While the majority of the books in the Teen and Young Adult category this week are under the various umbrellas of Paranormal and Urban Fantasy, High School Romance, and Magical Academy books, there is also a rising number of books that lie determinedly outside these brackets. Memoirs and biographies are particularly popular this week, as are Fantasy novels, and Literary novels.

The sheer scale of the interest in books centred around High Schools should not be underestimated. Both magical and non-magical settings are popular for these books, though the magical side is winning by a significant margin. Bully Romances are a popular trend in this niche, as are Love Triangles, Fated Mates, Reverse Harems, and similar tropes. The settings of these books tend to be an important factor in the plot, creating limitations on what the characters can do and what they are able to get away with. Of course, the different settings have different rules (some seem, for example, to actively encourage murder) which ensures that while the characters have their choices limited the writers do not. Often the main characters in these books are outsiders, new to the community or forced to the outskirts. Stresses from normal school life are matched with stresses from out of the ordinary events, such as magical cults, or wars, or more mundane threats.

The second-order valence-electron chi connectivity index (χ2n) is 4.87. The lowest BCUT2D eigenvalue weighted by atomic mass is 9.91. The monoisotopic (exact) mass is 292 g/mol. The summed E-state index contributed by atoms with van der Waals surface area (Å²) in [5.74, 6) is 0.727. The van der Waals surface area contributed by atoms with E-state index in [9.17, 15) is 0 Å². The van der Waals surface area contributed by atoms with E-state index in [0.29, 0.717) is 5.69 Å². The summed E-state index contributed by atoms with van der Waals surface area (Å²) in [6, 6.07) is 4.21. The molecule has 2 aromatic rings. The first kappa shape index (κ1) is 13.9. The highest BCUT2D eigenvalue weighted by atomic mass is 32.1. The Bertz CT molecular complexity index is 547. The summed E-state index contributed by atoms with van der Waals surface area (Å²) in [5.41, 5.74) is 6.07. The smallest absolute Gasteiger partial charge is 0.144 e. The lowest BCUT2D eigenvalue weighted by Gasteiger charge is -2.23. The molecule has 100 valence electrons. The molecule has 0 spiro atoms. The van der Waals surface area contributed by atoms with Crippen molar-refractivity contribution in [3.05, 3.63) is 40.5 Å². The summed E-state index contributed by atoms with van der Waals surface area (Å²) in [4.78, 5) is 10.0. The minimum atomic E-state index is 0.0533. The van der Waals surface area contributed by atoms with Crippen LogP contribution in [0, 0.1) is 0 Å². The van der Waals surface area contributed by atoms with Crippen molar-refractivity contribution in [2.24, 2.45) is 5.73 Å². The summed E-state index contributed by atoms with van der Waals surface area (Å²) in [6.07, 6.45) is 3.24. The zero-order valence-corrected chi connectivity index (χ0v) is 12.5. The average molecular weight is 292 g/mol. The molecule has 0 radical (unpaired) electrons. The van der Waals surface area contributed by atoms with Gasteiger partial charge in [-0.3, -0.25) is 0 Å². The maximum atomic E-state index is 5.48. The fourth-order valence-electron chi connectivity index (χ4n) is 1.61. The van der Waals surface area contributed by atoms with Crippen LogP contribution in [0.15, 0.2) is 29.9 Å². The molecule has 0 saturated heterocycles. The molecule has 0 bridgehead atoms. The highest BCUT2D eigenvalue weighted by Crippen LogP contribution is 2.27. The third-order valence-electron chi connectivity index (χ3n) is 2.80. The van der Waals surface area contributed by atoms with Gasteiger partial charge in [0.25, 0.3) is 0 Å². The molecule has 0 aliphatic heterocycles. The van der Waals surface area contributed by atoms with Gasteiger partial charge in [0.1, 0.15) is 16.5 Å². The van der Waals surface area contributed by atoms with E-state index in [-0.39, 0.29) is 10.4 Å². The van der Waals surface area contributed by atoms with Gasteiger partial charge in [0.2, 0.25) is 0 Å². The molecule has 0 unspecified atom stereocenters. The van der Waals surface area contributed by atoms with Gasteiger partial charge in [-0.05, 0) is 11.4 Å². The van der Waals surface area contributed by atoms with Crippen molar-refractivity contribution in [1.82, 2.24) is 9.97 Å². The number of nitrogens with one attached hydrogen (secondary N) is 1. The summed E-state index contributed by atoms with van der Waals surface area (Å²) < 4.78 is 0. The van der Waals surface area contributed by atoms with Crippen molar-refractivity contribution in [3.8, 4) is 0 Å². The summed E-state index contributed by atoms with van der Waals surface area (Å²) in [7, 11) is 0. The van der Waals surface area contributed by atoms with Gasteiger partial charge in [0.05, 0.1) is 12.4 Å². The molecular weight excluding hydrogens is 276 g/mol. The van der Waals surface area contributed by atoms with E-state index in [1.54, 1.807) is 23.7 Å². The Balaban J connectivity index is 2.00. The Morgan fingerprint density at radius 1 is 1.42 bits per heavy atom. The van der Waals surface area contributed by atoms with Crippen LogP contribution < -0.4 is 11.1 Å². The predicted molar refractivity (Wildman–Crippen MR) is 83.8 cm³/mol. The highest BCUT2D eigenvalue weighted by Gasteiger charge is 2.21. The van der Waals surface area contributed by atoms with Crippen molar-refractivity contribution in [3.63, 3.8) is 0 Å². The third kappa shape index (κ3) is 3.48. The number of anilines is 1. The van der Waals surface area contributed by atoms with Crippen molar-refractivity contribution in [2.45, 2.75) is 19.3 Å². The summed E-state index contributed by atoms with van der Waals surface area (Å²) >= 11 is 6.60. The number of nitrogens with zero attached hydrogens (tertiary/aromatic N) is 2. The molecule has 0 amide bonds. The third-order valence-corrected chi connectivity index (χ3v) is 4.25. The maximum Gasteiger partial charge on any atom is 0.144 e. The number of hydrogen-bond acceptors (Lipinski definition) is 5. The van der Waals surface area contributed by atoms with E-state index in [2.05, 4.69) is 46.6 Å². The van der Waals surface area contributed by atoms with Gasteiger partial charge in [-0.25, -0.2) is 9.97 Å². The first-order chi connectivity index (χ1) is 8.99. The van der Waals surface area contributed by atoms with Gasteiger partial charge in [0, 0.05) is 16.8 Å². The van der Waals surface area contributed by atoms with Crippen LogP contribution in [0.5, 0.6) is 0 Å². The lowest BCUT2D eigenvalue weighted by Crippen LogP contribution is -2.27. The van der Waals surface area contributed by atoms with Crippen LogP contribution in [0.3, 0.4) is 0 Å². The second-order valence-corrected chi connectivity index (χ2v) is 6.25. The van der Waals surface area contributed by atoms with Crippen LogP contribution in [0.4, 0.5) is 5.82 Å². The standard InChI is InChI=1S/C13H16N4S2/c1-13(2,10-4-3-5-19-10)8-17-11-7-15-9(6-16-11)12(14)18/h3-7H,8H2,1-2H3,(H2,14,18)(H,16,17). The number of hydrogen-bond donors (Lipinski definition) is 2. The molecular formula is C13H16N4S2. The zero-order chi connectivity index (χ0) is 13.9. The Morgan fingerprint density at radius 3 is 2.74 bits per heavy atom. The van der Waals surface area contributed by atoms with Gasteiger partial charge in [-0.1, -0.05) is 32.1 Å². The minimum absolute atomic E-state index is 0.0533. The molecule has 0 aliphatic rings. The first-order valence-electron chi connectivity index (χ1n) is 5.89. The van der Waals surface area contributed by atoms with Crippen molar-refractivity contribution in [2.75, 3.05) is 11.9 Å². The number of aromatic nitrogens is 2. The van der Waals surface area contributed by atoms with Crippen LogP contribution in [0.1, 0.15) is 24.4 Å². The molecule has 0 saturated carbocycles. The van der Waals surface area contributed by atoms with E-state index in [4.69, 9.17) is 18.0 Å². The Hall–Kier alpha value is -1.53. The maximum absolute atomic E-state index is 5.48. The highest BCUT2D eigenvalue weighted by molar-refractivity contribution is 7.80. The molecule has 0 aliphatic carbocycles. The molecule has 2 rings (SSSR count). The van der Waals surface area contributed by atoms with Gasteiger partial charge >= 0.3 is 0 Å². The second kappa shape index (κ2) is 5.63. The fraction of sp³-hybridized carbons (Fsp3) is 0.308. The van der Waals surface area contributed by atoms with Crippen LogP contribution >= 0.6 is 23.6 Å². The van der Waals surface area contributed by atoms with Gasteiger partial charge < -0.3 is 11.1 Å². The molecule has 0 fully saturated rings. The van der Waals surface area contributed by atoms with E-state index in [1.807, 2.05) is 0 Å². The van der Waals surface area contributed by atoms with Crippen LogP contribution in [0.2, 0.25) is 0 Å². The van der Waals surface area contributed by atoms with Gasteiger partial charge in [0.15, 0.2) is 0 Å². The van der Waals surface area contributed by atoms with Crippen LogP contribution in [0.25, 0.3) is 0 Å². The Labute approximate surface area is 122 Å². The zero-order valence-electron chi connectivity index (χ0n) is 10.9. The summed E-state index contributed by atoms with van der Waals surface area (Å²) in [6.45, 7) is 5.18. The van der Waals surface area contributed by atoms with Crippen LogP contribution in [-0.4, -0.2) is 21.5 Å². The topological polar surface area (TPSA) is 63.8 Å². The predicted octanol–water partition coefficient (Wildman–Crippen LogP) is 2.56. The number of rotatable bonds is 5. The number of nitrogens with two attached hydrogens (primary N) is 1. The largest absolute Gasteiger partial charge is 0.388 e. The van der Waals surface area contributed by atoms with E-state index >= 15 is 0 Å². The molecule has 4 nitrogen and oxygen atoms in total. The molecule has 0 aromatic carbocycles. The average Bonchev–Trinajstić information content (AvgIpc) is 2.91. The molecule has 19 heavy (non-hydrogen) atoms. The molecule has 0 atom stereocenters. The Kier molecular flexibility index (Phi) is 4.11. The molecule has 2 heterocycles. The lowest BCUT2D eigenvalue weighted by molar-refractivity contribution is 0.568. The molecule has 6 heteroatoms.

The Memoirs and Biographies doing well this week tend to be about young women, there is a definite trend on that front. A lot of them are about leaving home and living in a new community, while also stressing the importance of education and keeping your connections to your roots alive. Farewell to Manzanar, by Jeanne Wakatsuki Houston, and An Education, by Tara Westover are both examples of this.

Many of the Literary novels doing well this week cover similar topics to the Memoirs, while some, like Life of Pi, by Yann Martel, are even posed as memoirs. The theme of leaving home and exploring the world is very important in the books doing well this week. As is the idea of searching out who you are after a life time of believing yourself to be someone else, either metaphorically or literally.

A lot of Fantasy novels this week are of the classic style, Sword and Sorcery, but there are also several that are more themed around Urban and Dystopian Fantasy instead. Books focusing on righting injustices are as popular as books about magical wars and quests, and in some cases they are selling far better.

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